Elie Wiesel’s ‘Night’: Holocaust memoir a must-read along with Frankl’s ‘Man’s Search For Meaning’

Elie Wiesel Night

Holocaust survivor Elie Wiesel said upon receiving the Nobel Peace Prize in 1986 that the world must never forget what happened because “if we forget, we are all guilty, we are accomplices.” His memoir, Night, is a must-read for anyone who understands — as he did — that “we must take sides. Neutrality helps the oppressor, never the victim. Silence encourages the tormentor, never the tormented.”

Perhaps one of the most important take-aways from the book is just how averse humans are to acknowledging evil — real evil — when it is in their midst.

Mr. Wiesel’s account of how his hometown in Transylvania reacted to the Nazi threat is surreal. It is hard to imagine just how far men while go to deny the truth when the truth may require a call to arms.

The author wrote:

“The Germans were already in our town, the Fascists were already in power, the verdict was already out — and the Jews of Sighet were smiling.

‘The yellow star? So what? It’s not lethal…’

(Poor Father! Of what then did you die?) …

Little by little life returned to ‘normal.’ The barbed wire that encircled us like a wall did not fill us with fear. In fact, we felt this was not a bad thing; were were entirely among ourselves. A small Jewish republic … A Jewish Council was appointed, as well as a Jewish police force, a welfare agency, a labor committee, a health agency — a whole government apparatus.

People thought this was a good thing.” (Elie Wiesel. Night. Hill and Wang. 10-12.)

The one man in town who tried to warn everyone was treated like a madman, which ironically took him to the edge of sanity. It was not long afterward that Mr. Wiesel would be shipped off to Auschwitz and then Buchenwald.

The horrors that Mr. Wiesel endured are too numerous to list in a single blog post, but it is imperative to note why Nazi torture was a special kind of evil: It took root in the souls of its victims, who then turned on one another.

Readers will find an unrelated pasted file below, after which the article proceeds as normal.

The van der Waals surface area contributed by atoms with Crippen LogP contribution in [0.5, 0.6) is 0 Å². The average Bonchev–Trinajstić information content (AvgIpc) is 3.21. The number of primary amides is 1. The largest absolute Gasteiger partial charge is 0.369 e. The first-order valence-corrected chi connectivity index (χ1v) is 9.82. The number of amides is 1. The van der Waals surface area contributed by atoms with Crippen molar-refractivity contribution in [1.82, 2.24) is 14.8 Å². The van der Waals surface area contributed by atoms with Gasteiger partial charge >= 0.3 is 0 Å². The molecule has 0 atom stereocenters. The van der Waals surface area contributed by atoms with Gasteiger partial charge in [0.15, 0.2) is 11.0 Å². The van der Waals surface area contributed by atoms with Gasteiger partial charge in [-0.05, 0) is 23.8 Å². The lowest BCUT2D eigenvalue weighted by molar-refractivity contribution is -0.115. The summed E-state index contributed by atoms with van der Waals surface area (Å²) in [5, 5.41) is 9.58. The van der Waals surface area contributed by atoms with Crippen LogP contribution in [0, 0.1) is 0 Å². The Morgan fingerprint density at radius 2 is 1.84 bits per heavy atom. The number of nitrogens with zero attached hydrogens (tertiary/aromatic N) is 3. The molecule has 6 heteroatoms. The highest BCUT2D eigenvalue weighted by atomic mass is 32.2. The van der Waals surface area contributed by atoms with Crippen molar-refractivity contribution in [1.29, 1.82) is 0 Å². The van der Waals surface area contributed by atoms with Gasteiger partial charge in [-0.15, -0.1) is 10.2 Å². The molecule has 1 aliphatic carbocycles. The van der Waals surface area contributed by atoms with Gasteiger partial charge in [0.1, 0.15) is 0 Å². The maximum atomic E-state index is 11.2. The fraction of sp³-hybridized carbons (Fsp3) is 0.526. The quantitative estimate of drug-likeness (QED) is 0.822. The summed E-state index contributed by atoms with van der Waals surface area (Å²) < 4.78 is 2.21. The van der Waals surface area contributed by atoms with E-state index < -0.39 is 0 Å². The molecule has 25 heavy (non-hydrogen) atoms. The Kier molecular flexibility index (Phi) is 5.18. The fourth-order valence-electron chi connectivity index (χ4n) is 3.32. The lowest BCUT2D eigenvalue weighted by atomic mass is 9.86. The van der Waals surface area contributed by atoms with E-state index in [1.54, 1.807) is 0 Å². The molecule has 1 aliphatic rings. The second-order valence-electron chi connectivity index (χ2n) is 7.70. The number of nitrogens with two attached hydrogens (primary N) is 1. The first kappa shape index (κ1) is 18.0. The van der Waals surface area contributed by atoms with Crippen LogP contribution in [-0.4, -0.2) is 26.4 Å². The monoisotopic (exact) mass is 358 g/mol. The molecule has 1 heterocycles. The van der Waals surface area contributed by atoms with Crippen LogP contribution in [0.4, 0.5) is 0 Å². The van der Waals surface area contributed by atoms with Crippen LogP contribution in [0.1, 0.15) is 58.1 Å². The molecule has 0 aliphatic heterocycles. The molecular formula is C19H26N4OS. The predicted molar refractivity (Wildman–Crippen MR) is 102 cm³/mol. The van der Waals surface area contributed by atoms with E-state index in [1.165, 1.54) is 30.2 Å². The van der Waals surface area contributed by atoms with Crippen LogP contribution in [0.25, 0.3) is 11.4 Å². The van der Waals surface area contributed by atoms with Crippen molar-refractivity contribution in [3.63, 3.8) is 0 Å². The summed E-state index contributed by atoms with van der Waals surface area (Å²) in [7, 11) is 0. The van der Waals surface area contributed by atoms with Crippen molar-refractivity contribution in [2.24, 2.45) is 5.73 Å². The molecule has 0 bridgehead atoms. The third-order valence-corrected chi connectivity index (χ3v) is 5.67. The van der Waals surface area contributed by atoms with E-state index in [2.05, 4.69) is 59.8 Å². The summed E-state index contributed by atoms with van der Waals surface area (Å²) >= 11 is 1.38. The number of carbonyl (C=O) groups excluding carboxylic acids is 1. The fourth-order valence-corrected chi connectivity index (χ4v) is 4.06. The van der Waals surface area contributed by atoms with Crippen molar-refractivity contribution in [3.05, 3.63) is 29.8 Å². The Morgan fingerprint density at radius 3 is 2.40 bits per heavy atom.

“In the wagon where the bread had landed, a battle had ensued. Men were hurling themselves against each other, trampling, tearing at and mauling each other. Beasts of prey unleashed, animal hate in their eyes. An extraordinary vitality possessed them, sharpening their teeth and nails.

A crowd of workmen and curious passersby had formed all along the train. They had undoubtedly never seen a train with this kind of cargo. Soon, pieces of bread were falling into the wagons from all sides. And the spectators observed these emaciated creatures ready to kill for a crust of bread.” (101.)

Night is a powerful book that understandably simmers with rage and anger, hate and sorrow. It is a book that everyone should read, but it should not be completed without also making time for Viktor E. Frankl’s Man’s Search for Meaning.

Mr. Wiesel’s memoir shows his self-described “rebellion” against God, while Mr. Frankl chronicles how spiritual growth is possible — even in an Auschwitz death camp.

“When a man finds that it is his destiny to suffer, he will have to accept his suffering as his task. He will have to acknowledge the fact that even in suffering he is unique and alone in the universe. No one can relieve him of his suffering or suffer in his place. His unique opportunity lies in the way in which he bears his burden.

Long ago we had passed the stage of asking what was the meaning of life, a naive query which understands life as the attaining of some aim through the active creation of something of value. For us, the meaning of life embraced the wider cycles of life and death, of suffering and of dying. …

We had realized [suffering’s] hidden opportunities for achievement, the opportunities which caused the poet Rilke to write, ‘Wie viel ist aufzuleiden!’ (How much suffering there is to get through!) Rilke spoke of ‘getting through’ suffering as others would talk of ‘getting through work.’ …

There was no need to be ashamed of tears, for tears bore witness that a man had the greatest of courage, the courage to suffer. Only very few realized that.”  (Victor Frankl. Man’s Search for Meaning. Beacon Press, 1959, 1962, 1984, 1992, 2006. 77, 78.)

In short, both books are essential reading for the man or woman who loves freedom, abhors tyranny, and understands the importance of history. The memoirs can be purchased for $10 or less, which is an unbeatable bargain given the wisdom each contains.

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